Church on the way © leolintang (shutterstock)
The Catholic Church embarked on the "Synodal Way" at the weekend. There are different opinions about what this reform process should look like. The "Initiative Pontifex" pleads for a focus on new evangelization.
Interviewer: The Pontifex initiative is perhaps not known to everyone. Can you briefly explain what this initiative is??
Benno Schwaderlapp (Initiative Pontifex): The Pontifex Initiative emerged from the Benedict Generation, which was founded after World Youth Day 2005 and wants to build a bridge between the church and the media, between church positions and both church and secular media. We are about 25 young people, who are not all theologians, even rather the minority, but just church socialized. We are faithful to the teachings of the Pope and the Church, and we position ourselves accordingly with regard to the Synodal Way.
Interviewer: You criticize the Synodal Way very strongly in a public letter. They fear, the letter says, that in forums with the themes of "women" and "hierarchy," there is a danger that only heretical approaches will be pursued there, that is, approaches that contradict Church teaching. Why?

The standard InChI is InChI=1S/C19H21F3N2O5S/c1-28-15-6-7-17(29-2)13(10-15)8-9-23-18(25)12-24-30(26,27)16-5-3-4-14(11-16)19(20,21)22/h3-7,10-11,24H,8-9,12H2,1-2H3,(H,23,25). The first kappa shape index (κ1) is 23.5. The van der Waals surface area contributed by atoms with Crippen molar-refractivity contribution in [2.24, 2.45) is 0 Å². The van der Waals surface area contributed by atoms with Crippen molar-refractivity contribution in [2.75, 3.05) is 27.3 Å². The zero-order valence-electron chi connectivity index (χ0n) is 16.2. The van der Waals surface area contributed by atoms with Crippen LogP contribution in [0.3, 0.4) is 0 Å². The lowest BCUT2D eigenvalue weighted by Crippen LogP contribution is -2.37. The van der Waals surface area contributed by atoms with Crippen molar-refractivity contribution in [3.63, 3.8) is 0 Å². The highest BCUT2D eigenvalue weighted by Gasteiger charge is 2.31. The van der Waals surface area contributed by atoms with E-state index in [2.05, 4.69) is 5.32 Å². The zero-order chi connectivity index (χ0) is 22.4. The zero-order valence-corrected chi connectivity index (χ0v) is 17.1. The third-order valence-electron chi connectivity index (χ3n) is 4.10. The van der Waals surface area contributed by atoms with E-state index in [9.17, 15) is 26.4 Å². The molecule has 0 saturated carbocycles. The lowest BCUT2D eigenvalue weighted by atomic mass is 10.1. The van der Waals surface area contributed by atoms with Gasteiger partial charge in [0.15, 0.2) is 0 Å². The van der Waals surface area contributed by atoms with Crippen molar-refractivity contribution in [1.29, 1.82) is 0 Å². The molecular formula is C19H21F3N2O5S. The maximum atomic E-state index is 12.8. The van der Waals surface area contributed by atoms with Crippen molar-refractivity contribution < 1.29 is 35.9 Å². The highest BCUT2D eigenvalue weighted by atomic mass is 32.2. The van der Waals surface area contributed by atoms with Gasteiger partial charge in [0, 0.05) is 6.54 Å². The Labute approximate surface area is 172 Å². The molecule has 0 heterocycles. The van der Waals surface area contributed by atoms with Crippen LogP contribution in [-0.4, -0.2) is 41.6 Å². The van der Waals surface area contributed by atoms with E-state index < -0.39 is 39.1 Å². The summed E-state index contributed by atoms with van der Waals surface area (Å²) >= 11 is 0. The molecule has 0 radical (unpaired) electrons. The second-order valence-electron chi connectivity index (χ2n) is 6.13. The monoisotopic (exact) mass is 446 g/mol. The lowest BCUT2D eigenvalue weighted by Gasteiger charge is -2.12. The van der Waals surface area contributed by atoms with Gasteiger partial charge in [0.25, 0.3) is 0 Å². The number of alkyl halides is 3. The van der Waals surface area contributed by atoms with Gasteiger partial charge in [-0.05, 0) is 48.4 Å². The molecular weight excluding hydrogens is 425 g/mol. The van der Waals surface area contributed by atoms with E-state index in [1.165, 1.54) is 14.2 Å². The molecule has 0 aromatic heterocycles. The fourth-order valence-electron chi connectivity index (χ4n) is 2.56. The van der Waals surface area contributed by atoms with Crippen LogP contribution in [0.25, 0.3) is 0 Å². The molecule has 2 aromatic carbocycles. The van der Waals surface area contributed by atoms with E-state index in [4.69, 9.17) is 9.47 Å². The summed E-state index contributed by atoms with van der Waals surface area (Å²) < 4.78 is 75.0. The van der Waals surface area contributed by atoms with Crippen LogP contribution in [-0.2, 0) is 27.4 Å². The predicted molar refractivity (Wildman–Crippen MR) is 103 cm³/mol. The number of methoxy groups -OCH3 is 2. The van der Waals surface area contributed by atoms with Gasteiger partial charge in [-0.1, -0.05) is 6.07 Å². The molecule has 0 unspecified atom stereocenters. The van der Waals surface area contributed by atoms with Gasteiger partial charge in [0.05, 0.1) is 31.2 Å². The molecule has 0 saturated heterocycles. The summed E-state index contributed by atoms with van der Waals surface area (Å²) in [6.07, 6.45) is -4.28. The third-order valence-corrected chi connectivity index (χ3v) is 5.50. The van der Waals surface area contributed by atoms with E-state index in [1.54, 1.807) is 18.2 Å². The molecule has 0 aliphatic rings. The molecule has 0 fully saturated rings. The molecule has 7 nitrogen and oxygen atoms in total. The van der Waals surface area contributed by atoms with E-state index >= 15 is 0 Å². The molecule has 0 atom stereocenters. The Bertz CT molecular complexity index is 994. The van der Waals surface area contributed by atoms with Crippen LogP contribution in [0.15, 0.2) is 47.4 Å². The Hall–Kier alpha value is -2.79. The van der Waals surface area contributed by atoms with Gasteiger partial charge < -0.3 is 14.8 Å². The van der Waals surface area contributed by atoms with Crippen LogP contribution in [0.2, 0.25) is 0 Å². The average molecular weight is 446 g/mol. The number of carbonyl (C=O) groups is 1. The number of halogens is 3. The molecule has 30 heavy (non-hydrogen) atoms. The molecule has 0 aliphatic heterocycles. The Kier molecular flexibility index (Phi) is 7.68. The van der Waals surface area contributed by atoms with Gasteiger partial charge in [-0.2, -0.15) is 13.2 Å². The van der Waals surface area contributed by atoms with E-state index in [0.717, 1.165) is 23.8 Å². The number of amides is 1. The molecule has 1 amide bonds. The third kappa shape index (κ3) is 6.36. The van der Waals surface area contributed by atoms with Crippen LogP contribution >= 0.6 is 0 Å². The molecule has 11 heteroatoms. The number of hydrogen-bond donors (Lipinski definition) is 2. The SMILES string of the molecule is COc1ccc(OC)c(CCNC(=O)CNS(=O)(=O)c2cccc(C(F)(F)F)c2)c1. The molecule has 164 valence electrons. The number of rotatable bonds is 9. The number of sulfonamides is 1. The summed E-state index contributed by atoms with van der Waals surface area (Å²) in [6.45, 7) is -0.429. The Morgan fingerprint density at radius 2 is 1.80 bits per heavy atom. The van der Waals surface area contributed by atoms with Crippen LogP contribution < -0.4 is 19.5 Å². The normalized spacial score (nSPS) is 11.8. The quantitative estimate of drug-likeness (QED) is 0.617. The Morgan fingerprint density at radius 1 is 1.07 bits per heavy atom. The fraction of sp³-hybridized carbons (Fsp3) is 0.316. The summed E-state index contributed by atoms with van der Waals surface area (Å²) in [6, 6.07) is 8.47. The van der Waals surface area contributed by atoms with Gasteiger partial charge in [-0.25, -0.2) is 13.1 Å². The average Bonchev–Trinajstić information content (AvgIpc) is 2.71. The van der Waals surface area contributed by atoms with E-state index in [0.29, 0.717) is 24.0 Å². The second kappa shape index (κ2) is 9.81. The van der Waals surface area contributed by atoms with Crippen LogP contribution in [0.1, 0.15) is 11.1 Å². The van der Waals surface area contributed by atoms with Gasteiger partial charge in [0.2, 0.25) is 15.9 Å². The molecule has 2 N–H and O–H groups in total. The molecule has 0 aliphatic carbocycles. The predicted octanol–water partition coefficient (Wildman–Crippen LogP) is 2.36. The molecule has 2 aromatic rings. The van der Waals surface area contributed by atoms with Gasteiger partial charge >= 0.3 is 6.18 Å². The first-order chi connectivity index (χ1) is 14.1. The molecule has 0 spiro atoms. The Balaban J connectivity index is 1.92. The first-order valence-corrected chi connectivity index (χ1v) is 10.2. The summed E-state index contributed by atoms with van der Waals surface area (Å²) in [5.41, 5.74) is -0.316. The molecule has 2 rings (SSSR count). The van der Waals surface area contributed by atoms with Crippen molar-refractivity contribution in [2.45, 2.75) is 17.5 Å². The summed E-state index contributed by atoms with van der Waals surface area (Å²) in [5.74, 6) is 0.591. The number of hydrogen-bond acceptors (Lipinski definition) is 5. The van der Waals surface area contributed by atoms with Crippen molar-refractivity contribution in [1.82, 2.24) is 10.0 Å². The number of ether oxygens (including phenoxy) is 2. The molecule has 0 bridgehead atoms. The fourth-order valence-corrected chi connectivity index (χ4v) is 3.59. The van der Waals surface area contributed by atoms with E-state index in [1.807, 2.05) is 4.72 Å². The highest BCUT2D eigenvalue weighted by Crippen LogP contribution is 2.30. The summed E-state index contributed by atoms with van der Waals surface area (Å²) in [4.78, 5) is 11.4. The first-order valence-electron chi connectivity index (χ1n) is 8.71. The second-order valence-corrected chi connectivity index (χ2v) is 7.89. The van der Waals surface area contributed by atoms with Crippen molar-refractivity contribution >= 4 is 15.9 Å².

Schwaderlapp: With regard to the question of women, Saint Pope John Paul II. that actually finally clarified. And whoever accepts the hermeneutics of the teachings in the church from councils, tradition, the Bible and papal decisions, it must be clear to him that the question of women has been finally settled in the Catholic Church. Here hopes are stirred up that can in no way be fulfilled. And if there comes another approach from the German Church, that would be heretical according to our catchment and actually also according to catchment of the Catholic teaching.
If it's just about getting women into more leadership positions, I don't see a problem with that at all. But this can also be done by each bishop himself. In principle, this also has to do with the hierarchy. The church is hierarchical. Christ is at the top. Below that come the ministers of the church, who have received authority and exercise their office accordingly. And if democratic structures are now to be introduced by democratic means, as the synodal process envisages, which are to undermine or even overrule this hierarchy, that is, also the powers of the bishops, that is also incompatible with the hierarchical constitution of the Church.